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SLAS Discov ; 26(6): 783-797, 2021 07.
Article in English | MEDLINE | ID: covidwho-1293079


Classical high-throughput screening (HTS) technologies for the analysis of ionic currents across biological membranes can be performed using fluorescence-based, radioactive, and mass spectrometry (MS)-based uptake assays. These assays provide rapid results for pharmacological HTS, but the underlying, indirect analytical character of these assays can be linked to high false-positive hit rates. Thus, orthogonal and secondary assays using more biological target-based technologies are indispensable for further compound validation and optimization. Direct assay technologies for transporter proteins are electrophysiology-based, but are also complex, time-consuming, and not well applicable for automated profiling purposes. In contrast to conventional patch clamp systems, solid supported membrane (SSM)-based electrophysiology is a sensitive, membrane-based method for transporter analysis, and current technical developments target the demand for automated, accelerated, and sensitive assays for transporter-directed compound screening. In this study, the suitability of the SSM-based technique for pharmacological compound identification and optimization was evaluated performing cell-free SSM-based measurements with the electrogenic amino acid transporter B0AT1 (SLC6A19). Electrophysiological characterization of leucine-induced currents demonstrated that the observed signals were specific to B0AT1. Moreover, B0AT1-dependent responses were successfully inhibited using an established in-house tool compound. Evaluation of current stability and data reproducibility verified the robustness and reliability of the applied assay. Active compounds from primary screens of large compound libraries were validated, and false-positive hits were identified. These results clearly demonstrate the suitability of the SSM-based technique as a direct electrophysiological method for rapid and automated identification of small molecules that can inhibit B0AT1 activity.

Amino Acid Transport Systems, Neutral/metabolism , Electrophysiological Phenomena , High-Throughput Screening Assays/methods , Amino Acid Transport Systems, Neutral/agonists , Amino Acid Transport Systems, Neutral/antagonists & inhibitors , Animals , Biological Assay/methods , Biological Transport/drug effects , CHO Cells , Cell Membrane/metabolism , Cricetulus , Humans , Mice , Patch-Clamp Techniques/methods , Reproducibility of Results , Small Molecule Libraries/chemistry , Small Molecule Libraries/pharmacology
Int J Mol Sci ; 21(17)2020 Aug 27.
Article in English | MEDLINE | ID: covidwho-831264


Outside of Mycobacterium tuberculosis and Mycobacterium leprae, nontuberculous mycobacteria (NTM) are environmental mycobacteria (>190 species) and are classified as slow- or rapid-growing mycobacteria. Infections caused by NTM show an increased incidence in immunocompromised patients and patients with underlying structural lung disease. The true global prevalence of NTM infections remains unknown because many countries do not require mandatory reporting of the infection. This is coupled with a challenging diagnosis and identification of the species. Current therapies for treatment of NTM infections require multidrug regimens for a minimum of 18 months and are associated with serious adverse reactions, infection relapse, and high reinfection rates, necessitating discovery of novel antimycobacterial agents. Robust drug discovery processes have discovered inhibitors targeting mycobacterial membrane protein large 3 (MmpL3), a protein responsible for translocating mycolic acids from the inner membrane to periplasm in the biosynthesis of the mycobacterial cell membrane. This review focuses on promising new chemical scaffolds that inhibit MmpL3 function and represent interesting and promising putative drug candidates for the treatment of NTM infections. Additionally, agents (FS-1, SMARt-420, C10) that promote reversion of drug resistance are also reviewed.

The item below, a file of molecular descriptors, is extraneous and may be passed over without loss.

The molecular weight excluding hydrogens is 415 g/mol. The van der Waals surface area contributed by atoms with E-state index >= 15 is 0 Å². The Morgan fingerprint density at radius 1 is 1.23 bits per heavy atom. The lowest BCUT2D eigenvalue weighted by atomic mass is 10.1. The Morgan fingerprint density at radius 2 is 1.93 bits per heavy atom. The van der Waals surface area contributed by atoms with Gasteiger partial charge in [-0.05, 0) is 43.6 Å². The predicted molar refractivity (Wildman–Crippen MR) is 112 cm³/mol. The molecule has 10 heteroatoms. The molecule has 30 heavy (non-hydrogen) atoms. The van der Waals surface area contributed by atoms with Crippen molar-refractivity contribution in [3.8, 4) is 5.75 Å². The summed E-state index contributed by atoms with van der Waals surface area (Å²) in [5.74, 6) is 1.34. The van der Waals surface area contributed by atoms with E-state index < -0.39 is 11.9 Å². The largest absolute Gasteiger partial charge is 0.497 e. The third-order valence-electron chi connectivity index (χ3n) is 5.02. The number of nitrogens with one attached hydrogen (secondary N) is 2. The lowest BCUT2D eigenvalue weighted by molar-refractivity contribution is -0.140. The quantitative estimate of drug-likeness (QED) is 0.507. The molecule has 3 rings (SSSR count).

Anti-Bacterial Agents/pharmacology , Membrane Transport Proteins/metabolism , Mycobacterium Infections, Nontuberculous/drug therapy , Nontuberculous Mycobacteria/metabolism , Anti-Bacterial Agents/therapeutic use , Bacterial Proteins/metabolism , Biological Transport/drug effects , Drug Discovery , Drug Resistance, Multiple, Bacterial/drug effects , Gene Expression Regulation, Bacterial/drug effects , Humans , Iodophors/pharmacology , Iodophors/therapeutic use , Isoxazoles/pharmacology , Isoxazoles/therapeutic use , Mycobacterium Infections, Nontuberculous/metabolism , Mycolic Acids/metabolism , Nontuberculous Mycobacteria/drug effects , Polysaccharides/pharmacology , Polysaccharides/therapeutic use , Spiro Compounds/pharmacology , Spiro Compounds/therapeutic use